Exploring the Physical World

Why Do We See the Man in the Moon?

• TAGS: Astrophysics, Earth, Space

Why do we see the the man in the moon?

REHOVOT, ISRAEL—March 12, 2012There’s something poetic about gazing up at the night sky, seeing the familiar face of the Man in the Moon” who faithfully accompanies us through life. The synchronous rotation of the Moon taking the same amount of time to spin around its own axis as it does to revolve around Earth is what causes the Moon to “lock eyes” with Earth, resulting in one of its hemispheres constantly facing us. But is there a reason why this particular half of the Moon locked with Earth, or was it pure coincidence that it didn't “turn its back” on us?

Through careful analysis and simulations, Prof. Oded Aharonson of the Weizmann Institute of Science’s Center for Planetary Science, Prof. Peter Goldreich of the California Institute of Technology, and Prof. Re’em Sari of the Hebrew University of Jerusalem have shown that it is not coincidence, but the Moon’s geophysical properties that determine its orientation. Their findings were recently published in Icarus.

The near side of the Moon is low-lying and covered by craters filled with dense, dark, volcanic material, the pattern of which creates the “Man in the Moon” image. In contrast, the far side is predominately made up of higher mountainous regions. “Intuitively, we might actually have expected the far side to be facing us as the high mountains, as opposed to the low craters, would have brought the Moon closer to Earth, putting the system in a lower energy state,” says Prof. Aharonson. Nature usually prefers lower energy states, so why isn’t this the case?

The motion of the Moon is a bit like the motion of toy train circling around a track with two hills and two valleys. The hills and valleys represent the different energy levels of the orientation of the geophysically asymmetric Moon. Because of friction, the train continues to lose energy until it doesn’t have enough to climb over the hill, thus settling into one of the valleys. The choice of valleys is governed not by the depth of valleys, but rather by the height of the hill it crossed for the last time. Similarly for the Moon, its maxima energy (the hills in our analogy) governs the ultimate state of the Moon, not its minima energy (the valleys).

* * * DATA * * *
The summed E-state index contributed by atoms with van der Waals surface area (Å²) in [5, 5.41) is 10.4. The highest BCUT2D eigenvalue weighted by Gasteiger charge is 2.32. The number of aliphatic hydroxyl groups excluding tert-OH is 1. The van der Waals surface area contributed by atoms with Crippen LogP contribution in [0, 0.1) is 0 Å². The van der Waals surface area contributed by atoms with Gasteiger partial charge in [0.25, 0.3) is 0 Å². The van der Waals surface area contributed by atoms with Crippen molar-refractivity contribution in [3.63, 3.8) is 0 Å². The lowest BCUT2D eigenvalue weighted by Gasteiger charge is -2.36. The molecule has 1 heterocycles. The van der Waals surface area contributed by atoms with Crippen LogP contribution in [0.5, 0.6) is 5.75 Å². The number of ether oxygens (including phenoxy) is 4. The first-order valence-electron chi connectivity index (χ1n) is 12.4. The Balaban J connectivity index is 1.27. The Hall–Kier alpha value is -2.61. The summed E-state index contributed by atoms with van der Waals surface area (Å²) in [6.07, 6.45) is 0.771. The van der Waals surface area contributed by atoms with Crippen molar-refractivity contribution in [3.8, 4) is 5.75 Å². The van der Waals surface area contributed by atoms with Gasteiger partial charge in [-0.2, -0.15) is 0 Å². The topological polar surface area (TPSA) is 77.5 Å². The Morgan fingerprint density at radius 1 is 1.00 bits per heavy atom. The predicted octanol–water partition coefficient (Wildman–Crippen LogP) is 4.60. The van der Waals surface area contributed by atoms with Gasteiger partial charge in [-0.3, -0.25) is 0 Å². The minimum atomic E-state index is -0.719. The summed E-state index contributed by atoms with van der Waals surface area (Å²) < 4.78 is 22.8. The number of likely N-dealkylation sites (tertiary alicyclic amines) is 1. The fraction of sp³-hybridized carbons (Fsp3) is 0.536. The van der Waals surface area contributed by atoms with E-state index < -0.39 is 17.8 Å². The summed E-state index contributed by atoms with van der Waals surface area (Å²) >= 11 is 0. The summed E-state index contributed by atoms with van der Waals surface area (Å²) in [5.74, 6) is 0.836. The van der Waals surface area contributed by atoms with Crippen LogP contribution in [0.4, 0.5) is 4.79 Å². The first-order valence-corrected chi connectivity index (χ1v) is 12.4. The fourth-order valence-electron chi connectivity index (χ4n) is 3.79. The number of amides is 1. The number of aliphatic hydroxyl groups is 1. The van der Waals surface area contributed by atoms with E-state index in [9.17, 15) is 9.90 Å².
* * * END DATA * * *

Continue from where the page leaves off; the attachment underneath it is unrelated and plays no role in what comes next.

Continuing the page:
According to the scientists’ simulations, the energy values calculated for the current geophysical characteristics of the Moon favor locking it in the current orientation. “In fact, by ’designing’ different models of the Moon — moving its mass around and altering various other parameters that affect its gravitational properties — we are able to have complete control over which ‘valley’ the Moon settles into,” says Prof. Aharonson.

Some might argue that the Moon would have locked with Earth very early in its existence, when its properties were quite different, and so these findings might not be relevant in explaining the actual events. The scientists, and indeed some evidence, suggest that the other side of the Moon could have been facing Earth at some point, but was hit out of sync and then later relocked into the current orientation, as described by the new findings.

Says Prof. Aharonson, “For me, what is most interesting is not seeing the Man in the Moon, but the elegance of how the system works.”

Prof. Aharonson would like to acknowledge support from the Lunar Reconnaissance Project.

Prof. Oded Aharonson's research is supported by the Estate of Joseph and Erna Lazard.